As also shown in Figure 2, the demand in society was slightly decreasing partially due to a fall in customers’ incomes since they were concerned about their salaries and focused more on basic foodstuffs and less on wines. According to [70], mainly the older generation has reduced food and drink expenses even by 13% during the pandemic.
Company V has also monitored the differences in sales between the regions. The West Slovak region had 60% from the turnover, and the East Slovak region had 20% from the turnover.
The purchasers of the company are final customers and wholesale warehouses. The goods are also supplied to social events, weddings, and parties but only via retail establishments, and the customer can order the wedding wine without labels, for instance. Wine sales for wedding events during the pandemic situation decreased, especially in the first half of 2020. After that, the sales slightly increased because people continually found their own way for purchasing with or without breaking the pandemic measures [71].
The measures mentioned in this publication had an impact on Company V as well. Its restaurant and hotel had to be closed for a certain period of time. Therefore, the demand in this business activity decreased. A similar situation in hotels and restaurants also occurred in Spain, Italy, and Portugal, where the sector experienced its heyday in 2019. However, a sharp drop happened there in 2020 [72]. The employees of Company V’s restaurant and hotel were not dismissed during the pandemic, and this resulted in increasing costs and decreasing turnovers and profits. The aid from the state did not cover the costs enough, and the company had to donate this sphere. By realising the measures gradually, the restaurant and hotel could be opened again under certain conditions, such as a limited number of persons inside, customers wearing face masks, the regular disinfection of tables, rearranged seating for adequate distance, a limited number of guests around the table, and so on. Currently, the hotel is open, and March 2022 has been the first profitable month from the pandemic. The restaurant was renovated during the pandemic, and it was opened again from 1 March 2022. In 2022, the restaurant started to reduce its loss, and it is assumed that in 2023, it will have a sufficient profit. Thus, Company V used the pandemic time to renovate its hotel and restaurant, which were therefore closed for most of the time. In publication [73], it is recommended to train the employees in this sector to avoid food wastage and offer the customers various discounts. Furthermore, in publication [74], the authors recommend a product innovation, new services, and the prolongation of open hours, but this was not possible in Slovakia since the open hours were limited several times, as mentioned in the Introduction.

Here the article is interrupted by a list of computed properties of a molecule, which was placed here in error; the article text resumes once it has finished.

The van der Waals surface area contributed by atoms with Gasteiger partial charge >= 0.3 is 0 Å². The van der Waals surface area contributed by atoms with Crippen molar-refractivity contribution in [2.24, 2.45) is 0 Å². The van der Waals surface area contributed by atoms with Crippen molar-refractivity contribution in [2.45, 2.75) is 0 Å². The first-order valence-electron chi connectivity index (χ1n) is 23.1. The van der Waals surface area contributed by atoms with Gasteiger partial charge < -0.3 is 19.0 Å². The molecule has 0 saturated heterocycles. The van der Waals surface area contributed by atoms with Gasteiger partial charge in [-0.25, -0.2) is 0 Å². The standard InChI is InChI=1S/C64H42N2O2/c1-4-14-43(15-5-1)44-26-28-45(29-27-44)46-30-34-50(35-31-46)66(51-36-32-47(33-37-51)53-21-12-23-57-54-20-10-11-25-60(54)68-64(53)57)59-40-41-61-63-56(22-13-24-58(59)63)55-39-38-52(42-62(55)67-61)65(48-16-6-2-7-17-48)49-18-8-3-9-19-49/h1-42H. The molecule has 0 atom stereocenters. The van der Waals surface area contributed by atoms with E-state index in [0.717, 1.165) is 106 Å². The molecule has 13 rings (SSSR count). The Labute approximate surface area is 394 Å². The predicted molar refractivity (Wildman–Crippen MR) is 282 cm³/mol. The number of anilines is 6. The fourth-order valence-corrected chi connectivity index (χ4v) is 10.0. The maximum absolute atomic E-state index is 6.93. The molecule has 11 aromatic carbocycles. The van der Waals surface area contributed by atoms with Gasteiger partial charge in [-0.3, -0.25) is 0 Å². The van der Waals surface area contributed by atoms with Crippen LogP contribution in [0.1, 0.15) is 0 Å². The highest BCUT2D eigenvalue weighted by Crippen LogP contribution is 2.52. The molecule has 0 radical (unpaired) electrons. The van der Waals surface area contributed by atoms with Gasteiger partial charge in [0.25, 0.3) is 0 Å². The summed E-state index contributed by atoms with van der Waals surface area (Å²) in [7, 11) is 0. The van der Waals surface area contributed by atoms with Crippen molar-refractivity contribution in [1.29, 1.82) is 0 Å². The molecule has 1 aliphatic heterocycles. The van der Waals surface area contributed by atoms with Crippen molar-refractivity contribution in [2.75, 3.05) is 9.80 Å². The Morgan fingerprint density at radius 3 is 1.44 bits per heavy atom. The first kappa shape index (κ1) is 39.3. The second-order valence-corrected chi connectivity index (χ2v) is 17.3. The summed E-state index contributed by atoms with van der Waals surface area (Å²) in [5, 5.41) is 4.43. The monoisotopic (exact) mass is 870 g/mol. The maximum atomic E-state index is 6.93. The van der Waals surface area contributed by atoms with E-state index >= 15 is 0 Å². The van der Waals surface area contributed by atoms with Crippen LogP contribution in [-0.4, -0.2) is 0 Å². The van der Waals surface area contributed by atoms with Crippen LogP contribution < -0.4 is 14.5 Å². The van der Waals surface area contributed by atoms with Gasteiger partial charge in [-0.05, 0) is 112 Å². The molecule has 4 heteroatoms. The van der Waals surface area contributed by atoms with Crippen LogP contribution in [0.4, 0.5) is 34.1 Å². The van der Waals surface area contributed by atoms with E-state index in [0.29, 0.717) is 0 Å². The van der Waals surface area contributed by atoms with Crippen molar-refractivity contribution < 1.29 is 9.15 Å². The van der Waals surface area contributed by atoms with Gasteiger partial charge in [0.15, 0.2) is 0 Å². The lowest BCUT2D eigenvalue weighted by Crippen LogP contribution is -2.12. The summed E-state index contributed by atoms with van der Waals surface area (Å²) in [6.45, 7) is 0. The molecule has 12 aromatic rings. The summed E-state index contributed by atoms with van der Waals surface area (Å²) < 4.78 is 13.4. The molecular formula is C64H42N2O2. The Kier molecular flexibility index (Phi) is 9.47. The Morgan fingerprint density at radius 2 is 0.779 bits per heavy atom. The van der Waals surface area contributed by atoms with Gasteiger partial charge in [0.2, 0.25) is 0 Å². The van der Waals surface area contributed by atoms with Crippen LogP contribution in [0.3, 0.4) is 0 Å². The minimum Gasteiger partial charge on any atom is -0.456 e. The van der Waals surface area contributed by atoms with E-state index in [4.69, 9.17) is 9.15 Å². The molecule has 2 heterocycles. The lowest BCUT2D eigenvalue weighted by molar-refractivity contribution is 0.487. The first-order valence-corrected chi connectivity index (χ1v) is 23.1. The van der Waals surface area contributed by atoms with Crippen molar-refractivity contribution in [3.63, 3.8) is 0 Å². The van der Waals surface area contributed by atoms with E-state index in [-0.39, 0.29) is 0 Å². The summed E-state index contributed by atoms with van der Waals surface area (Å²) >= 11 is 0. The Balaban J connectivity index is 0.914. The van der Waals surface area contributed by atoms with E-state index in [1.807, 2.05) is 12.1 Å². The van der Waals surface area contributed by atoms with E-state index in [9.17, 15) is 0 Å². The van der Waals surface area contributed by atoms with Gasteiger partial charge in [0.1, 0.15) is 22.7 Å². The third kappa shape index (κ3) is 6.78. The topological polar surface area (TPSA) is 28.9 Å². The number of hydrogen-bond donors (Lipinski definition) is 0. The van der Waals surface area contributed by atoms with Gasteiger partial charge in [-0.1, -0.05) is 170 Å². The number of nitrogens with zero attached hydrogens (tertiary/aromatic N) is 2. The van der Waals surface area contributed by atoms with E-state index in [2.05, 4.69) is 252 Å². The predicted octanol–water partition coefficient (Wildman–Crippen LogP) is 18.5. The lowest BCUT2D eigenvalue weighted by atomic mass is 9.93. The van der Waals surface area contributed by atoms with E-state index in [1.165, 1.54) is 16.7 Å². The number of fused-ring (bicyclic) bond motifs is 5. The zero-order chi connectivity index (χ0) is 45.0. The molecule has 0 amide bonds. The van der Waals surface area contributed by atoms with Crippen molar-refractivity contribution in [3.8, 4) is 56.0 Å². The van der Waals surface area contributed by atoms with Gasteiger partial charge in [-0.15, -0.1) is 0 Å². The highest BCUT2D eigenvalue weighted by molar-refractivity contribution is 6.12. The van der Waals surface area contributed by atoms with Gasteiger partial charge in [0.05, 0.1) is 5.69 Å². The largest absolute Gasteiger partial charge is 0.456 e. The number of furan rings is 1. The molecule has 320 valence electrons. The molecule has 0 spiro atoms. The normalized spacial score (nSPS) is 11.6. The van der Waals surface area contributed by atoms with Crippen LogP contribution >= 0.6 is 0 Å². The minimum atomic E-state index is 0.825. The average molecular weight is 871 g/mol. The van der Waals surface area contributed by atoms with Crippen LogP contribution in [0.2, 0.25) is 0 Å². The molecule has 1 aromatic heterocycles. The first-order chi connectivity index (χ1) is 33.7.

Due to various measures, wine tourism for Company V was largely restricted since it was connected with mass events. The wine degustation in the wine cellars, i.e., in enclosed areas, was strictly limited, and greater possibilities were allowed only in the open-air areas. Company V did not pay attention to innovating its wine tourism. In Company V’s neighbouring region, Morava in the Czech Republic, a survey focused on customers’ satisfaction with wine tourism was conducted. Based on its results, the authors of publication [75] list the main factors of satisfaction in relation to wine tourism. These are the wine quality, information on wines, opportunities for relaxation, friendly welcome by local people, and vineyard excursions. Even 84% of Slovak people considering a visit to a certain destination search the online information on the websites [76]. However, Company V did not introduce any new information about its local region during the pandemic. Although the company can also influence the other abovementioned factors in order to attract more customers, its employee concluded that there was not any special action taken to improve wine tourism, so it was relatively strangled during the pandemic. The reason may be the fact that Company V is oriented to other business activities as well as problems relating to the innovation of wine tourism since it includes cooperation with the public administration. This is perceived by 91.7% of Slovak business representatives as the main obstacle in businesses [77], and such problems are expected more in the pandemic period.